Dry conditions slow milk supply growth

Dry weather conditions, particularly in the North Island, in mid-December and January had resulted in a slowdown in milk supply growth, Fonterra chief executive Theo Spierings said yesterday.

''We had a strong start to the season and milk collection volumes were running 6% ahead of last season on a year-to-year date.

''However, the dry conditions mean we are currently forecasting total milk collection volumes to finish approximately 1% ahead for the full season,'' he said.

Primary Industries Minister Nathan Guy yesterday declared a state of drought in Northland, with other regions likely to follow soon.

''This is recognition that we are now beyond what is a normal dry summer, and into an extreme climatic event. The entire North Island is extremely dry, but Northland is one of the worst-hit areas,'' Mr Guy said.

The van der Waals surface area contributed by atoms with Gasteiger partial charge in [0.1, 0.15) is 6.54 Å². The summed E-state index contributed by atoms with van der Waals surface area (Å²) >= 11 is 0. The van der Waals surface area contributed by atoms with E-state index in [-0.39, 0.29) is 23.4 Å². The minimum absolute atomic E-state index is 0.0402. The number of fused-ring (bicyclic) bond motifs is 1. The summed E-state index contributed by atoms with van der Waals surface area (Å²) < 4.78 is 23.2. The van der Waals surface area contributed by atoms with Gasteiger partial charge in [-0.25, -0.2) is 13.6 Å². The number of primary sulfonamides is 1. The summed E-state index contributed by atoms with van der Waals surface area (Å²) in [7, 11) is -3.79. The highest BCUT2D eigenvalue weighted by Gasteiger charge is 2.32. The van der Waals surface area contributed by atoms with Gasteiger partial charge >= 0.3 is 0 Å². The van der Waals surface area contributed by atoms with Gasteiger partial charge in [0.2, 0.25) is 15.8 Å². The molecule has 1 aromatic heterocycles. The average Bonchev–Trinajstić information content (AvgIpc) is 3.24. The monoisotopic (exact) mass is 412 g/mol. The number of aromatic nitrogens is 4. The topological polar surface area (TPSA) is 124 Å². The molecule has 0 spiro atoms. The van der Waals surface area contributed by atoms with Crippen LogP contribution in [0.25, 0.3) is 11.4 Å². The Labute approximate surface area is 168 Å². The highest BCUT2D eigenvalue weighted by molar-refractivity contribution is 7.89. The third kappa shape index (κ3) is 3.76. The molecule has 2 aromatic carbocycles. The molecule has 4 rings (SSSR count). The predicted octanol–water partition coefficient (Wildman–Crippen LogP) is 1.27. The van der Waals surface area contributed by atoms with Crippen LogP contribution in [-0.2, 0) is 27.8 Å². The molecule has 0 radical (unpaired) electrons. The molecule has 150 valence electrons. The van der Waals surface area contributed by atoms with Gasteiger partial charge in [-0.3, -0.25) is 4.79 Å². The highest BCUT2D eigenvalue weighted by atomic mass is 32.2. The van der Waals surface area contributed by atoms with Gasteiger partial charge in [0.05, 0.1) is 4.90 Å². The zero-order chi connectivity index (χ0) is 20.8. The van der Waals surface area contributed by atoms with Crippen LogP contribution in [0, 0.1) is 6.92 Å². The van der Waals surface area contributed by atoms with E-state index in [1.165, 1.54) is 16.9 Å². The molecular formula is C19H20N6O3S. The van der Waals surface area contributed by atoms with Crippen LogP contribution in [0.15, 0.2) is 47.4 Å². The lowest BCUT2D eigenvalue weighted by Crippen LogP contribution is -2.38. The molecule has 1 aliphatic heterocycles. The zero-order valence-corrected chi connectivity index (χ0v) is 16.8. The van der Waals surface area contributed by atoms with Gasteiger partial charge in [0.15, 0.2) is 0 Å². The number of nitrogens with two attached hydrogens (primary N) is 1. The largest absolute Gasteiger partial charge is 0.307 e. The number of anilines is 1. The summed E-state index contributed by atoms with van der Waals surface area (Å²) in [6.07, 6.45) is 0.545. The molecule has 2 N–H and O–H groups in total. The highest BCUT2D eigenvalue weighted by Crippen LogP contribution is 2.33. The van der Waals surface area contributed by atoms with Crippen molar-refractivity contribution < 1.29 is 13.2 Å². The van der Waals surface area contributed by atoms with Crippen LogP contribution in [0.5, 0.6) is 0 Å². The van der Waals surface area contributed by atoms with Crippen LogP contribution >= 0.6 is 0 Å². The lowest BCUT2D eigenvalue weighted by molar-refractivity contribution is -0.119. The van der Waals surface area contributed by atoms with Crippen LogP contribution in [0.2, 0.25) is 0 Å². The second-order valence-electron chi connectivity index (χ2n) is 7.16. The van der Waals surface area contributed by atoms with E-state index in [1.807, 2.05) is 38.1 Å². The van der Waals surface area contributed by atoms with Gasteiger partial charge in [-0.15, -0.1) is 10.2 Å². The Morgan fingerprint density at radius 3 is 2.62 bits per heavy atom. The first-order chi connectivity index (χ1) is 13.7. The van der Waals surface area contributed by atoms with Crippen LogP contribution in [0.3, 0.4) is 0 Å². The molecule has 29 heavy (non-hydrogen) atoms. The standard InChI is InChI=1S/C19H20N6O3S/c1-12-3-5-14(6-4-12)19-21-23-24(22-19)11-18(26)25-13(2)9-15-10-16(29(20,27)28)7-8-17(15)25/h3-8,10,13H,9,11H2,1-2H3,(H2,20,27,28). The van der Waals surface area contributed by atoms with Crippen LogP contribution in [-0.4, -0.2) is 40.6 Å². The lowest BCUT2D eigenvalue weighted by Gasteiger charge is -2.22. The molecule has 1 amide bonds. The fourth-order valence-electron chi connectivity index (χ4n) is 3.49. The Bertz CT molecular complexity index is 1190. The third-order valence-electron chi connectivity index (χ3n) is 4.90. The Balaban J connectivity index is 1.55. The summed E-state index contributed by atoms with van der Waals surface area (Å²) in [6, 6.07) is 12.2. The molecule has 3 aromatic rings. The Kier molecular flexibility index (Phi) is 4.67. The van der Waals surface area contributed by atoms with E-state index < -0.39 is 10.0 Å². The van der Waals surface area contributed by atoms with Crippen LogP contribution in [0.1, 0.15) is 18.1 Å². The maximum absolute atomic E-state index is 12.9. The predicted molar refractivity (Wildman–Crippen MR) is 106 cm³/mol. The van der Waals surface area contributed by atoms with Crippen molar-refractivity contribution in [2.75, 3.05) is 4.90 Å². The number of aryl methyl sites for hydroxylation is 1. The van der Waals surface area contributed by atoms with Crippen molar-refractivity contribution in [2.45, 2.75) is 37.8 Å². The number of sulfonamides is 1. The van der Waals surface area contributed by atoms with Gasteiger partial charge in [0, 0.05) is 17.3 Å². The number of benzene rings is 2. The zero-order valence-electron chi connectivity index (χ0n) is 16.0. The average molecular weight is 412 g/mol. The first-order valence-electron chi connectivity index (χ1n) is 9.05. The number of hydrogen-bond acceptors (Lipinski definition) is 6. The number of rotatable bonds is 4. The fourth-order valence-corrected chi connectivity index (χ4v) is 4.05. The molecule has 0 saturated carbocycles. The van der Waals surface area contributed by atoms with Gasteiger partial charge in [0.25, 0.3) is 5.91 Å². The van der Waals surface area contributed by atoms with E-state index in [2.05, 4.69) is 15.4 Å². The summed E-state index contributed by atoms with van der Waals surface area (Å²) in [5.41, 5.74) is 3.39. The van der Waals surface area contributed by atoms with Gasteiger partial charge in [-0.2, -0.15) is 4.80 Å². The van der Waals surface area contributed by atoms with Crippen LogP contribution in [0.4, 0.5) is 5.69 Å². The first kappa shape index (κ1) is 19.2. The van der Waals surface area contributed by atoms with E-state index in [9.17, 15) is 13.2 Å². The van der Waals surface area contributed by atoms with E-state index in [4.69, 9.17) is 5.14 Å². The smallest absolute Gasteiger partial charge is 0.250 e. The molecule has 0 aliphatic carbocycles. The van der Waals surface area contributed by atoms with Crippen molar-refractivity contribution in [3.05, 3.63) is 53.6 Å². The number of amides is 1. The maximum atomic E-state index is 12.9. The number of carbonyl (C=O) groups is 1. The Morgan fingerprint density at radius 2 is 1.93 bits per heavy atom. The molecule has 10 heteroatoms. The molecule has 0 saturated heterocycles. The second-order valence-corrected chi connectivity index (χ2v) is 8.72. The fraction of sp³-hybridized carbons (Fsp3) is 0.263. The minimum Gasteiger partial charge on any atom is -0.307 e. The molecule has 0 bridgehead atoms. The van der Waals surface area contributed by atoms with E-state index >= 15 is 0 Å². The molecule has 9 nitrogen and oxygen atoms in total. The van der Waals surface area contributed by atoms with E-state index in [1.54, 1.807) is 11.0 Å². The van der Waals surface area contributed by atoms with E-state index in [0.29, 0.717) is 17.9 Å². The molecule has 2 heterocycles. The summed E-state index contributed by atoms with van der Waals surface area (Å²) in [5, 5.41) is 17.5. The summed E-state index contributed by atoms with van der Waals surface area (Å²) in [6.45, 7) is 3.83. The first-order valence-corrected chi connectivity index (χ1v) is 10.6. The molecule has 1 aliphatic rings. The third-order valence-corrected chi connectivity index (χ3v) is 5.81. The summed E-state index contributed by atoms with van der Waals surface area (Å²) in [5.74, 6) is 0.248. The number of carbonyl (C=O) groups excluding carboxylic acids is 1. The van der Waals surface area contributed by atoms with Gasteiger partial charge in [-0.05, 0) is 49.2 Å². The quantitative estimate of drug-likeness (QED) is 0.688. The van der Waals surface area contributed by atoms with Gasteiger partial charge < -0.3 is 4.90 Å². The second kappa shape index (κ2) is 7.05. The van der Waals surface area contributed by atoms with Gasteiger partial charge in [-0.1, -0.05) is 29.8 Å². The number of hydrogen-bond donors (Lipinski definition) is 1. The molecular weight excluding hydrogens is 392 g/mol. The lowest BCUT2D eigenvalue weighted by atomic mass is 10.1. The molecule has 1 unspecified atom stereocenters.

Mr Spierings confirmed that Fonterra was keeping its payout forecast range unchanged at $5.90 to $6, before retentions, for farmers with full shareholdings.

Its forecast farmgate milk price for the season was $5.50 per kg of milk solids, unchanged from the previous forecast. Fonterra's forecast earnings per share (eps) remained at 40c to 50c.

Global dairy prices remained relatively flat through December and January, with the global dairy trade-trade weighted index increasing 2% in the period.

The index had since gained 5% in February.

''Given current global conditions, our farmgate milk price forecast anticipates global dairy prices are likely to move higher in the second half of the season,'' Mr Spierings said.

The current farmgate milk price was based on no substantial change to the exchange rate for the rest of the season. If there was a further strengthening of the dollar against the United States currency, that could adversely affect the farmgate milk price, he said.

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